Last week, I talked about adding the binding to Barney, the purple quilt that came out of storage early this year and is finally nearing completion.
There are a lot of very good reasons to bind a quilt entirely by machine. And there are five very good reasons to sew the binding to the quilt by machine, then stitch the fold to the back of the quilt by hand.
The first reason is finding a scenic place to sit, stitch, gab while you stitch. . . .
My friend Amy invited me to her camp on the eastern shore of Lake Ontario for just such a sit-stitch-gab opportunity on Friday.
Barney came, too, along with needle, thread, thimble, and lunch!
Barney, the purple quilt, has a binding.
After many excellent suggestions and a whole lot of mental debate, I finally decided on a binding for the quilt that came out of storage earlier this year.
I chose a purple that is a shade or two different from the border fabric.
Yep, it was a bit breezy (love the 'doo, right?). This photo of Amy and me was taken from the deck just outside the screened porch where we were sewing.
The remaining four reasons for hand stitching a binding have to do with a couple extra steps taken at each corner of the quilt to preserve the crisp 90 degree corner well into the quilt's use.
As I stitch the binding fold to the back of the quilt, when I get to the corner, I fold and miter the binding front and back.
Then I push the needle through from back to front (not pictured), just enough to grab the miter fold with the thread, then plunge the needle back to the back spot on the miter fold (pictured).
Once I pull the needle back through to the back of the quilt,catching the miter fold on the back side . . .
. . . I draw the needle through the binding layers, then through the backing fabric and a bit of the batting fluff.
My needle is then in position to carry on to the next corner where reason, three, then four, then five are waiting.
As we learned last week, Barney has five sides, but only four corners!
I find these steps are so important because they make the corner binding miter sharp and crisp. Over time, without those extra couple of stitches, the binding corners are apt to round out through use and washing. The extra back-to-front and front-to-back stitches compress and control the fabric layers at the turn of the binding.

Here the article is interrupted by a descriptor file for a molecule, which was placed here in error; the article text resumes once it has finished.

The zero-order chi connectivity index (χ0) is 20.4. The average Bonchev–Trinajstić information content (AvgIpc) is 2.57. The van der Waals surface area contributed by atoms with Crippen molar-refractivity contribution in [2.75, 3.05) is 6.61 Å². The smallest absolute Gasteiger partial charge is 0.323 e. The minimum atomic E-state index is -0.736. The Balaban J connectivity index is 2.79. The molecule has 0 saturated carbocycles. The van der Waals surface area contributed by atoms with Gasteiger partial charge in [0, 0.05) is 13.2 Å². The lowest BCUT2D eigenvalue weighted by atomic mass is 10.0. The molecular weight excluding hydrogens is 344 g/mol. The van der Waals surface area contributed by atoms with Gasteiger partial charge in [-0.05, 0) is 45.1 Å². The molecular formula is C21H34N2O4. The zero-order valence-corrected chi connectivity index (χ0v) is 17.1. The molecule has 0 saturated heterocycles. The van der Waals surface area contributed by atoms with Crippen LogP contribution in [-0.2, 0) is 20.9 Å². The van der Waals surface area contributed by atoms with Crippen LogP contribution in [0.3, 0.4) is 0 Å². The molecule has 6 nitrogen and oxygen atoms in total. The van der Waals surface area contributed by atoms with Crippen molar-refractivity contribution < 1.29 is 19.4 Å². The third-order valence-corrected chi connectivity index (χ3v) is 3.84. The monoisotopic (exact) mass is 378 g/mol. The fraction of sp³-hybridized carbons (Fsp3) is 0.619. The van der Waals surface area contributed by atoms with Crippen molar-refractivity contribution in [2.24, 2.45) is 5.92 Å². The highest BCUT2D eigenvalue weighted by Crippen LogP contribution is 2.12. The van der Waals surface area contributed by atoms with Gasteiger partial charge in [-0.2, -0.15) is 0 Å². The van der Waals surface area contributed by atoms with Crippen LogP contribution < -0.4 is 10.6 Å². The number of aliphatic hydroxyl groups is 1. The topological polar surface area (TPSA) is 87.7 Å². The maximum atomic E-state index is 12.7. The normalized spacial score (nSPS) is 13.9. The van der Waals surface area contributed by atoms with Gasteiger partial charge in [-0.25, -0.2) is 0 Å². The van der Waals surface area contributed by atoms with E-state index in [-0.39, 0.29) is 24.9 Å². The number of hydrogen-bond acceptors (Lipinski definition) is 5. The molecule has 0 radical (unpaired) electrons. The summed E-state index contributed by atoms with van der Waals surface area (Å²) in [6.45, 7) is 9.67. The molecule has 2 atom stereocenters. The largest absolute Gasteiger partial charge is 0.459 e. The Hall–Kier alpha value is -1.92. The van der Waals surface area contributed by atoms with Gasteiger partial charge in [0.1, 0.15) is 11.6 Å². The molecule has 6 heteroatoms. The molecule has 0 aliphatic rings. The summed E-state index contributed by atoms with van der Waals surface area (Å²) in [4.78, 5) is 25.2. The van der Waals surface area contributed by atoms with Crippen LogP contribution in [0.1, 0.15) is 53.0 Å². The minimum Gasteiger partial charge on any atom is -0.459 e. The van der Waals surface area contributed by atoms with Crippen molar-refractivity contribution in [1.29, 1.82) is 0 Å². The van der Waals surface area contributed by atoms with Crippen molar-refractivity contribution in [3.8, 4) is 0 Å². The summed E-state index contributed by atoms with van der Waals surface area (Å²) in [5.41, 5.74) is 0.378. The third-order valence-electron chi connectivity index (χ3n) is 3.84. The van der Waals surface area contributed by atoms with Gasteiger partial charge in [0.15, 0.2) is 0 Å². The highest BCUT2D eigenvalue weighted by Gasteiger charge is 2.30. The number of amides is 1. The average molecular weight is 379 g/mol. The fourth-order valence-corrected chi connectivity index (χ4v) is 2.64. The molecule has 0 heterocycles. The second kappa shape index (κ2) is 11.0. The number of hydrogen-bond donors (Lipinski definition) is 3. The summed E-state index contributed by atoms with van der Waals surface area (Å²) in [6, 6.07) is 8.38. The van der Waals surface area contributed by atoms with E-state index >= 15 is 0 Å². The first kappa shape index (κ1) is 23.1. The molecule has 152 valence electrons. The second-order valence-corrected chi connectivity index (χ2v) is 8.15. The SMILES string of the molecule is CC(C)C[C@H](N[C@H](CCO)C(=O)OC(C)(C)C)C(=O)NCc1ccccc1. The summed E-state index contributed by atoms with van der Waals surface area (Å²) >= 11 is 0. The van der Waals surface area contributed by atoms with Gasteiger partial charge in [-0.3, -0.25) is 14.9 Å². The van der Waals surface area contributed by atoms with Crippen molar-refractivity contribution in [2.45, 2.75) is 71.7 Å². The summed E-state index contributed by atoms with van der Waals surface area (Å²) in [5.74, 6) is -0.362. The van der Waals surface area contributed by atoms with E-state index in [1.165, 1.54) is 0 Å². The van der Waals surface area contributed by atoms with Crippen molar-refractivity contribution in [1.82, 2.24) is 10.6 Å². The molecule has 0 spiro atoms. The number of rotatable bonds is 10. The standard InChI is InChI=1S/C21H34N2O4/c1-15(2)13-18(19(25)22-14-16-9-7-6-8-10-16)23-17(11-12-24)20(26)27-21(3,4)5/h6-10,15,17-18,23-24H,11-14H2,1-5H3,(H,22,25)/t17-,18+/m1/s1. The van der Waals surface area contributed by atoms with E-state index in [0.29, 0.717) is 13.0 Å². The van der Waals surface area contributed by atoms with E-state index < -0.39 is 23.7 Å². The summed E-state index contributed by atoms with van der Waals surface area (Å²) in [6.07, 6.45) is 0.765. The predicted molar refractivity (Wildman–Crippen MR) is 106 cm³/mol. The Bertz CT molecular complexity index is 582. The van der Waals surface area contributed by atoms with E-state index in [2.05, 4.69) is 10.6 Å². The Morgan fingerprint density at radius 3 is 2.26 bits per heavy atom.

By late afternoon, Barney was bound and only now needs a label to call it 'done!'
Meanwhile, Amy worked on the hand quilting stitches on her yellow-and-blue shining star quilt. The two quilts together created quite a foreground to the waves from the lake, don't you think?
As an aside, I used my trusty thimble while sewing the binding to the quilt. But when I got home, the thimble was no where to be found. Did it fall out of my sewing basket? Into my car? Onto the lawn when I packed up my car to head home? What about my pockets. . .
I couldn't find it anywhere. Until I was reaching for a snack in my favorite sewing chair, and I spied from my little eye the container where I keep my binding clips. Opened it up, and mystery solved.
BUT. . . Not before I ordered another thimble online . . . just in case this one didn't turn up. Eh, well. I suppose I could have cancelled that order, but. . .
. . . Nah!
Susan E Pelland says
This is a fabulous method! Much better than mine, because it goes through the layers! It is so much more secure. I’m learning so much from you Joan! XO
Judy Lawrance says
You can never have TOO MANY THIMBLES!!!
You never can tell when that little “jewel” will be hiding somewhere in your sewing supplies — or your favorite chair—- or the bottom of your purse…..
That’s exactly right!